When you get a ticket in America, it gets kind of difficult figuring out how much a traffic ticket could cost. In addition to the fine itself, there may also be other additional fees you have to pay. According to the DMV, California has never had a fixed cost for the violations because the amount you pay each time could be different based on the location of where you got your ticket and the conditions of what happened.           

In Los Angeles, the fines of common traffic violations are as follows:

Failure to bring license $214
Failure to notify DMV of address change within 10 days $214
Failure to provide vehicle insurance $796 (cost may be reduced with proof of insurance on or after violation date)
Failure to stop at a red light $533
Failure to stop at a stop sign $284
Passing the double yellow lines $425
Illegal turn or illegal U-Turn $284
Failure to turn on headlights 30 minutes after sunset $382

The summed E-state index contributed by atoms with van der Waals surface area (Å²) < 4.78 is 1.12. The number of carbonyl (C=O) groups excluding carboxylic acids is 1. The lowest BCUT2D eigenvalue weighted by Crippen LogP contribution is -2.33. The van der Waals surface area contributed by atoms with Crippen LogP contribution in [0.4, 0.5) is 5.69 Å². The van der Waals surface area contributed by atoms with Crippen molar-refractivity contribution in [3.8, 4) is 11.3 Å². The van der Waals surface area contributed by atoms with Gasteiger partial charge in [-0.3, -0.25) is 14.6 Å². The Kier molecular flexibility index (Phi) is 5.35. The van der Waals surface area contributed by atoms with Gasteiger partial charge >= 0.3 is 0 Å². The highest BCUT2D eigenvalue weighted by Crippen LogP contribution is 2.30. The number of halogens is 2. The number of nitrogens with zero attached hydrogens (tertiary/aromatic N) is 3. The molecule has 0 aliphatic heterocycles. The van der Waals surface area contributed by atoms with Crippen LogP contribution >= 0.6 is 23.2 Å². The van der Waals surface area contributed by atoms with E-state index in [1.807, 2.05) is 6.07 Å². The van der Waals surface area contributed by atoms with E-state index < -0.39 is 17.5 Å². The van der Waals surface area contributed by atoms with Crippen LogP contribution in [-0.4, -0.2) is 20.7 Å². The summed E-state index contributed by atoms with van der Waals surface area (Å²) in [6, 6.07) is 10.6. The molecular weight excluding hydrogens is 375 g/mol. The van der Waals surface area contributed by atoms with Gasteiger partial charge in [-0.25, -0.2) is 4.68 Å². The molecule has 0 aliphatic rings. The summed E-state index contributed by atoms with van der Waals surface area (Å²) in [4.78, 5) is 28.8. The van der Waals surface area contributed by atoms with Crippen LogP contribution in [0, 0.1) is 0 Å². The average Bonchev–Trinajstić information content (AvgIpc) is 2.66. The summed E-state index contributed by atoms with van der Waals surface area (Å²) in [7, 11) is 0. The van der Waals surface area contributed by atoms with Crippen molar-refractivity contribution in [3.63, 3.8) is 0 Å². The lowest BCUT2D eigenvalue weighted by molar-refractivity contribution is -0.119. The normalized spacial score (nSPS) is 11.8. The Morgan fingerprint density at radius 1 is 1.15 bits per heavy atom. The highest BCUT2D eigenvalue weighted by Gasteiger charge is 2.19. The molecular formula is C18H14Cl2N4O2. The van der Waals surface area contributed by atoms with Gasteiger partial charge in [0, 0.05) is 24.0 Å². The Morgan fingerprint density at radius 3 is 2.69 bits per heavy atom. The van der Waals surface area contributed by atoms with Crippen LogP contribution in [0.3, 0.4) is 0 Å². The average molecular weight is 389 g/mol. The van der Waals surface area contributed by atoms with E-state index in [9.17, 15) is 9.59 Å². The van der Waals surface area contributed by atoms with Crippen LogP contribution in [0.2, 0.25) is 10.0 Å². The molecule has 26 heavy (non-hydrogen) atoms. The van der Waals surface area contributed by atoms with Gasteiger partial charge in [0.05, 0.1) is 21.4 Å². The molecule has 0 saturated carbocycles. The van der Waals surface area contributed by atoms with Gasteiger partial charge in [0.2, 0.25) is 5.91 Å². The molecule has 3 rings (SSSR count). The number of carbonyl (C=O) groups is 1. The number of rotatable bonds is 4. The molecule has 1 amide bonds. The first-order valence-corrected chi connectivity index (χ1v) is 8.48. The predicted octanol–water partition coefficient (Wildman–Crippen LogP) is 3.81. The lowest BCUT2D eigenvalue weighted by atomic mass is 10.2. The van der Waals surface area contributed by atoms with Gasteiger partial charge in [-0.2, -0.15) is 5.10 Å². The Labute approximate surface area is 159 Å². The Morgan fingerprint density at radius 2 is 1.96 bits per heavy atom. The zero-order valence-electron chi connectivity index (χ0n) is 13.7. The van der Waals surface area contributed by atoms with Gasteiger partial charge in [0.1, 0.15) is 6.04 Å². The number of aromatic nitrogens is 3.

Passing buses’ flashing lights (including school buses, ambulance, fire trucks, etc.) $675
Parking in spaces designated for buses $976
Parking in spaces designated for the disabled (1st violation) $976
Parking in spaces designated for the disabled (2nd violation) $1,876
Illegally driving in the carpool lane $401
Speeding: Going over the speed limit 1-15 miles $224
Speeding: going over the speed limit 16-25 miles $338
Driving too slow $328
Using a phone while driving $160
Using earphones that cover both ears while driving $178
Adults’ failure to wear seat belts $160
Children’ failure to wear seat belts or failure to sit in car seat/safety seat $436

On top of the fine, there are additional fees:

Surcharge 20% of the basic fine
Court security fee $30
Night court fee $1
Conviction assessment fee $35

Based on the severity of the violation, you may have to pay these extra fines:

  • State Penalty Assessment
  • County Penalty Assessment
  • Court Facility Construction Penalty Assessment
  • DNA Identification Fund Penalty Assessment
  • Emergency Medical Services (EMS) Penalty Assessment

If the driver commits any of the above violations, the driver must also attend 8 hours of traffic school. The DMV will also mark it on your driving record and will stay there for 18 months. If a driver receives a second ticket within these 18 months, the DMV will add two points to your driving record, which means that you’ll be saying farewell to your Good Driver status and watch your auto insurance costs rise… don’t think you want that to happen!!